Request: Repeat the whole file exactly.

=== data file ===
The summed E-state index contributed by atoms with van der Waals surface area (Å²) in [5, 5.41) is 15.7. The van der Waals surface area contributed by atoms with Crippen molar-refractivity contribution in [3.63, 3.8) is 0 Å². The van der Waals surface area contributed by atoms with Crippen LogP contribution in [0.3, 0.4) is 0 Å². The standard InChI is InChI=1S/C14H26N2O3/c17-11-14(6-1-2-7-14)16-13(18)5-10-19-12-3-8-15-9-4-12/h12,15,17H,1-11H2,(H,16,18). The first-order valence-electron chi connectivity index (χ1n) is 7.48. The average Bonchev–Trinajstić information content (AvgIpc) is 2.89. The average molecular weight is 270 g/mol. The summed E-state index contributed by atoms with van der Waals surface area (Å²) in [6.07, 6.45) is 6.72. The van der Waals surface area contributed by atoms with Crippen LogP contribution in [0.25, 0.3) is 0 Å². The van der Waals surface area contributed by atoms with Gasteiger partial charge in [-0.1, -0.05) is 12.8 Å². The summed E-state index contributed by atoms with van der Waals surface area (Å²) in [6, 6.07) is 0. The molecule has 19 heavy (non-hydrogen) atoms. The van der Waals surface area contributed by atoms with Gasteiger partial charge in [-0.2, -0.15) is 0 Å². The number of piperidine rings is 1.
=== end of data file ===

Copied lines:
The summed E-state index contributed by atoms with van der Waals surface area (Å²) in [5, 5.41) is 15.7. The van der Waals surface area contributed by atoms with Crippen molar-refractivity contribution in [3.63, 3.8) is 0 Å². The van der Waals surface area contributed by atoms with Crippen LogP contribution in [0.3, 0.4) is 0 Å². The standard InChI is InChI=1S/C14H26N2O3/c17-11-14(6-1-2-7-14)16-13(18)5-10-19-12-3-8-15-9-4-12/h12,15,17H,1-11H2,(H,16,18). The first-order valence-electron chi connectivity index (χ1n) is 7.48. The average Bonchev–Trinajstić information content (AvgIpc) is 2.89. The average molecular weight is 270 g/mol. The summed E-state index contributed by atoms with van der Waals surface area (Å²) in [6.07, 6.45) is 6.72. The van der Waals surface area contributed by atoms with Crippen LogP contribution in [0.25, 0.3) is 0 Å². The van der Waals surface area contributed by atoms with Gasteiger partial charge in [-0.1, -0.05) is 12.8 Å². The summed E-state index contributed by atoms with van der Waals surface area (Å²) in [6, 6.07) is 0. The molecule has 19 heavy (non-hydrogen) atoms. The van der Waals surface area contributed by atoms with Gasteiger partial charge in [-0.2, -0.15) is 0 Å². The number of piperidine rings is 1.